"Would you hire a writer who had done content for Walmart?"

When evaluating whether a piece of sponsored content is acceptable or skeezy, most discussions center on whether it betrays the trust of the reader, and whether it tarnishes the reputation of a news outlet.

But what about the writers, many of whom are just getting started in media and living one ramen packet to the next? Will accepting a content marketing gig ruin a kid's chances at ever working for the New York Times? And if so, why should a young writer be punished for trying to put food on the table?

To hear Snow and Slaughter tell it, writing copy for, say, Walmart won't banish you from the world of Real Serious Journalism™. But it's not without its risks.

"I ended up talking to a bunch of journalism ethicists and standards editors and people like that when I was working on the code of ethics," Snow says. "And the conversation that sticks out was with Phil Corbett from the New York Times, who’s the Standards Editor. I asked him, 'Would you hire a writer who had done content for Walmart on staff at the New York Times, assuming they were otherwise qualified?'

"He said that the litmus test would be the same as if they had been a checker at Walmart -- that, essentially, you’ve done work for a brand, for a company you might be covering in your beat, and that is going to raise some flags. But the question is going to be, are you upfront with your editors about it, where does your loyalty lie, how much time has it been, were you their head of PR or their chief evangelist, or were you doing kind of, like, labor?"

Of course, every hiring editor is different. And even if a writer didn't shape a brand's PR strategy and simply followed orders (or did "labor," as Snow puts it), some might argue that writing copy about the greatness of Walmart is a bit more problematic for a journalist than having worked as a cashier. Furthermore, while Contently has ethics practices in place that allow writers to remove their names from an article if a brand changes the copy without the author's approval, not all content marketing outfits offer those protections.

But as the stigma against content marketing continues to fade, so do those anxieties, Slaughter says.

"I would say it’s night and day from where it was 18 months ago."

So is sponsored content ruining journalism?

Without a doubt, there are certain pieces of sponsored content that are unhealthy for journalism. These are the mock news stories on otherwise legitimate sites, appended with tiny brand disclosures all the way at the bottom of the pages. There are also certain clients that, no matter how tastefully the content they've sponsored is presented, threaten the legitimacy of a news organization by mere association -- like the NSA or the Church of Scientology.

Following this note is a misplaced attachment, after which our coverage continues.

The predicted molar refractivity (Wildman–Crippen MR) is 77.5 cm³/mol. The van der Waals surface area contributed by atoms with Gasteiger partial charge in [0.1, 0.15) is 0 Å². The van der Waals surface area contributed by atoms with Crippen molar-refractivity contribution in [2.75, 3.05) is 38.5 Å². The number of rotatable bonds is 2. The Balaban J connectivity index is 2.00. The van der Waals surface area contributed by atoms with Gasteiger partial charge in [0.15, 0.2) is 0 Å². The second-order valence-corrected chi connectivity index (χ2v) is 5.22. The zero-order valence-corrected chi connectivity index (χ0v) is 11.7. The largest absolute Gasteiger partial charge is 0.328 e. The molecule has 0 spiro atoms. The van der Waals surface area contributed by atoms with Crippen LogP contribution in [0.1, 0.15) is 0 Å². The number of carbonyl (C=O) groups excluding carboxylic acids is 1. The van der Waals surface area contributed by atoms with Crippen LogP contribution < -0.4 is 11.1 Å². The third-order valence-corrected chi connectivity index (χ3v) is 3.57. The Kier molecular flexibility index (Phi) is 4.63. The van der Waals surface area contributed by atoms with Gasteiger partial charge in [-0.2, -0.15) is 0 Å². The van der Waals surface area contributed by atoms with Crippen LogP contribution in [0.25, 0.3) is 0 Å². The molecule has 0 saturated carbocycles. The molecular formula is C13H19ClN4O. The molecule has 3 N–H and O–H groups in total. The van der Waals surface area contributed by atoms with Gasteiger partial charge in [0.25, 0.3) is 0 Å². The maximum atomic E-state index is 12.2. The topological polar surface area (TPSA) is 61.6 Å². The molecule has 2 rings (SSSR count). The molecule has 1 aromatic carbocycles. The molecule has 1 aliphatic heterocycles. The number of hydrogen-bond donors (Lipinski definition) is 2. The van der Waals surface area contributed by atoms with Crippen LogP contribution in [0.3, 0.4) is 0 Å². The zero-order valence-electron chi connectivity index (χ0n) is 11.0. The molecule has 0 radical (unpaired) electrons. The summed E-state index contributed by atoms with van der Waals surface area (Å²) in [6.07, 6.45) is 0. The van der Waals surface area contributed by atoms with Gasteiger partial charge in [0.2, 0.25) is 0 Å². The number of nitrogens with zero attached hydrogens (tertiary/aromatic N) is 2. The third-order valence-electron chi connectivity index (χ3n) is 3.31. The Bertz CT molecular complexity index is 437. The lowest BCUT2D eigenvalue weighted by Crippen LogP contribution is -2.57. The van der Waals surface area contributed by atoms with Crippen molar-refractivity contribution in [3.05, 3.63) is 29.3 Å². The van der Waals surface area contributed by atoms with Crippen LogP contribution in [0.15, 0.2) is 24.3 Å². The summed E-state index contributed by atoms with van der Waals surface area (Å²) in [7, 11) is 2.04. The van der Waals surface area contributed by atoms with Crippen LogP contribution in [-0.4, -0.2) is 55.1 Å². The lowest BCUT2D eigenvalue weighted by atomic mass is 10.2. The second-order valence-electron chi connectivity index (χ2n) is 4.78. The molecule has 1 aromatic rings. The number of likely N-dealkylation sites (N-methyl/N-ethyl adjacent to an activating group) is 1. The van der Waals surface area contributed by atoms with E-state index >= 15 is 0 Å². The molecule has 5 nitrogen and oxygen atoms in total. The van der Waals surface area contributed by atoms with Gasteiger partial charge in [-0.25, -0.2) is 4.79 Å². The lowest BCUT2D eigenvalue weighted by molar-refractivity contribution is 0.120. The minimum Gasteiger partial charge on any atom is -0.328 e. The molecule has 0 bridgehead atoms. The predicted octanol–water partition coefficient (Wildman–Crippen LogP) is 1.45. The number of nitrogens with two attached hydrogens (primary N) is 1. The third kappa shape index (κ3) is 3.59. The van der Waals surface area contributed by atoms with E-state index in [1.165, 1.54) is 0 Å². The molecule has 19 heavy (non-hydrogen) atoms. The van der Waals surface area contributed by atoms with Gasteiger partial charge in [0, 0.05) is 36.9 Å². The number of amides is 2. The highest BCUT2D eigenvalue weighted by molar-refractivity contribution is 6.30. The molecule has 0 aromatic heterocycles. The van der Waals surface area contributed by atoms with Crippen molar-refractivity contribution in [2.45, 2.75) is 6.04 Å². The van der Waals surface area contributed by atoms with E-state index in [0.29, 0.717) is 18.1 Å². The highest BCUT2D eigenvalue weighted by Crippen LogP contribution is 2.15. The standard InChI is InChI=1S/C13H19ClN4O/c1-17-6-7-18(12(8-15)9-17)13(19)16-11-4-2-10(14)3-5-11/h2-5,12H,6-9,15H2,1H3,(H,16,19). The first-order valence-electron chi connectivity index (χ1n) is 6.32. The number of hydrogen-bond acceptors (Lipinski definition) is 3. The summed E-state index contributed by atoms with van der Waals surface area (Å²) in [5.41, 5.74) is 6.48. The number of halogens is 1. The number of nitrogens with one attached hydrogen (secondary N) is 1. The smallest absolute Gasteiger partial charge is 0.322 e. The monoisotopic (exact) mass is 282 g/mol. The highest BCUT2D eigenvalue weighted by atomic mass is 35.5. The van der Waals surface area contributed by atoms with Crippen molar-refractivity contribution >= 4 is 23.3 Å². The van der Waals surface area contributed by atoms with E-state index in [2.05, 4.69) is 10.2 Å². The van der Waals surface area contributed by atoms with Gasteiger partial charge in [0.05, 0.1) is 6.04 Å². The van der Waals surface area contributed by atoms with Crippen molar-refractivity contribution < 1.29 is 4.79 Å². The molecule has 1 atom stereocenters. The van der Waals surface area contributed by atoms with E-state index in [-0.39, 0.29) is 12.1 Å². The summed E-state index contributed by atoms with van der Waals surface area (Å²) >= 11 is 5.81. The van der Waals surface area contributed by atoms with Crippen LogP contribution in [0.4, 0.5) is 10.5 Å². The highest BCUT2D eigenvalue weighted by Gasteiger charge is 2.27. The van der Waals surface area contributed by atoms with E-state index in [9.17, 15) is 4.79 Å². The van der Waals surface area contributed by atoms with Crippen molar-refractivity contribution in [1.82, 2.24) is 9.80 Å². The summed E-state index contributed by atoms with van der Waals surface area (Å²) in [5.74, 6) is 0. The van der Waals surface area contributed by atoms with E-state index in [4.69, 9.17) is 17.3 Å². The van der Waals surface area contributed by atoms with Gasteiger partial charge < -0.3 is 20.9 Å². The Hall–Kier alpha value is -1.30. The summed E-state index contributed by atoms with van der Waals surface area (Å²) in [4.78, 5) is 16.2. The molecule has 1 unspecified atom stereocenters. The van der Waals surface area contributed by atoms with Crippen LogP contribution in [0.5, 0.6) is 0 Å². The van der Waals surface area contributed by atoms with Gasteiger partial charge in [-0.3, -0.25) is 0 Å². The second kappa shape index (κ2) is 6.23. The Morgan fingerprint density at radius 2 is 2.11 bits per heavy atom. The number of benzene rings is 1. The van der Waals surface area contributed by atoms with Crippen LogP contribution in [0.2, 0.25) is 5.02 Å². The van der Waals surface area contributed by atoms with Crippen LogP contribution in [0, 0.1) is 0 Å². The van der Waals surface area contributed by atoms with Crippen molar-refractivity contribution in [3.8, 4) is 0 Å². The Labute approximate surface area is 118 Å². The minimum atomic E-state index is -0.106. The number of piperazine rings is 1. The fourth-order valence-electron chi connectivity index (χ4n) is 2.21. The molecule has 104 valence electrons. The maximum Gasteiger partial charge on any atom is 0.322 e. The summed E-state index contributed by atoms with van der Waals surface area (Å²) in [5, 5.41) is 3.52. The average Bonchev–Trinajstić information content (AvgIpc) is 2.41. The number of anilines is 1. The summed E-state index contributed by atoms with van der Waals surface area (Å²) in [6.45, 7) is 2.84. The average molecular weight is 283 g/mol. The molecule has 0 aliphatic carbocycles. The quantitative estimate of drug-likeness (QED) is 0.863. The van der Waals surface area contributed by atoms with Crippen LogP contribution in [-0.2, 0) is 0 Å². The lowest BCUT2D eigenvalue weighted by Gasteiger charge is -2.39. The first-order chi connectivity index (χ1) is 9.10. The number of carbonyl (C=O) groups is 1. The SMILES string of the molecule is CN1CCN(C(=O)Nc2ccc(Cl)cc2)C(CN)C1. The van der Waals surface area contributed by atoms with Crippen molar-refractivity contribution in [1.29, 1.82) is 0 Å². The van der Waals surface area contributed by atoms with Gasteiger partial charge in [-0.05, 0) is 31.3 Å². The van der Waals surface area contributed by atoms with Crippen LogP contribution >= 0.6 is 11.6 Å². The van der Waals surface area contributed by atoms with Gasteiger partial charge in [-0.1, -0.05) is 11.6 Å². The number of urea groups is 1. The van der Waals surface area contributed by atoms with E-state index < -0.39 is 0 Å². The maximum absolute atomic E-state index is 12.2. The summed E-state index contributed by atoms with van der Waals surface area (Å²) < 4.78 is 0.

But to be fair, there's a lot of non-branded content that isn't healthy for journalism, either. The hatereads, the clickbait, the trollpieces... Is Buzzfeed's "10 Summer Emoji That Should Definitely Exist," which was sponsored by Starbucks, really more harmful to society than the New York Post's "Hey, ladies — catcalls are flattering! Deal with it,” which, what it lacked in branding it made up for in sheer offensiveness? I'll take a tasteful and fully-disclosed piece of content marketing that seeks to minimize grossness for everyone involved, over half of the "legitimate journalism" published in the NY Post or on Thought Catalog.

But is Contently merely the best of the worst? The one-eyed king in the land of the blind?

To Contently's credit, it does more than simply "not actively destroy journalism." It works to promote investigative reporting through the Contently Foundation, which it launched last July. The Foundation is a non-profit that functions separately from Contently, but is funded by Contently's profits and donations. It publishes serious -- and seriously good -- longform pieces of independent journalism on subjects like police surveillance and arms trading.

"[It's] fueled by, essentially, corporate responsibility," Snow says. "So, Contently’s making money. Instead of planting trees we’re going to donate to journalism, which is something we care about. And part of the meta point we’re trying to make is that corporations spend $15 billion a year planting trees and cleaning up highways. If they purport to care about their communities, there’s a good case for them to donate to non-profit investigative journalism -- no strings attached."

There will always be people who become uncomfortable when the line between editorial and advertising is even slightly smudged -- as they should. The new digital vanguard may dismiss these complaints as the hopeless ramblings of old media dinosaurs, but these dinosaurs do more than anybody to keep the industry honest.

That said, when people reject sponsored content solely on the grounds that it violates the separation of "church and state," there's a risk that news organizations -- as long as they avoid the bogeyman of sponsored content -- will think they're safe from any and all conflicts of interests. But news organizations are never completely safe from conflicts of interest, and that's been true for decades. (Do you really believe big money advertisers never made demands of editorial staffers before the Internet?) In truth, the ideal model for sponsored content -- the one Contently evangelizes -- where brands live on their own platforms and work closely with a news outlet's product team as opposed to its editorial team, is far less unsettling than a lot of traditional ad buys.

Or maybe I've just been taken in by Kafka. There's at least one thing I'm certain of after meeting with Snow and Slaughter, however: Not all sponsored content is created equal. And when we paint it all with the same brush, treating every piece of sponsored content, innocuous or otherwise, like another nail in journalism's coffin, it threatens to give the really bad actors a free pass. Because if it's all as bad as John Oliver says it is, who cares who's the worst?

But these distinctions matter. That may put editorial staffers in an awkward position -- after all, "brands" and "branded content" should be the last thing on a journalist's mind. Yet if you work in media, you owe it to yourself and your readers to be able to differentiate the not-so-good sponsored content from the horrifyingly unethical sponsored content. Because like it or not, sponsored content is here to stay. It won't save journalism, but that doesn't mean we have to let it destroy it, either. And while the ethically-minded, harm-minimizing sponsored content that Contently produces won't ruin the field we love so much, if we're not careful the really bad stuff might.

[illustration by Brad Jonas]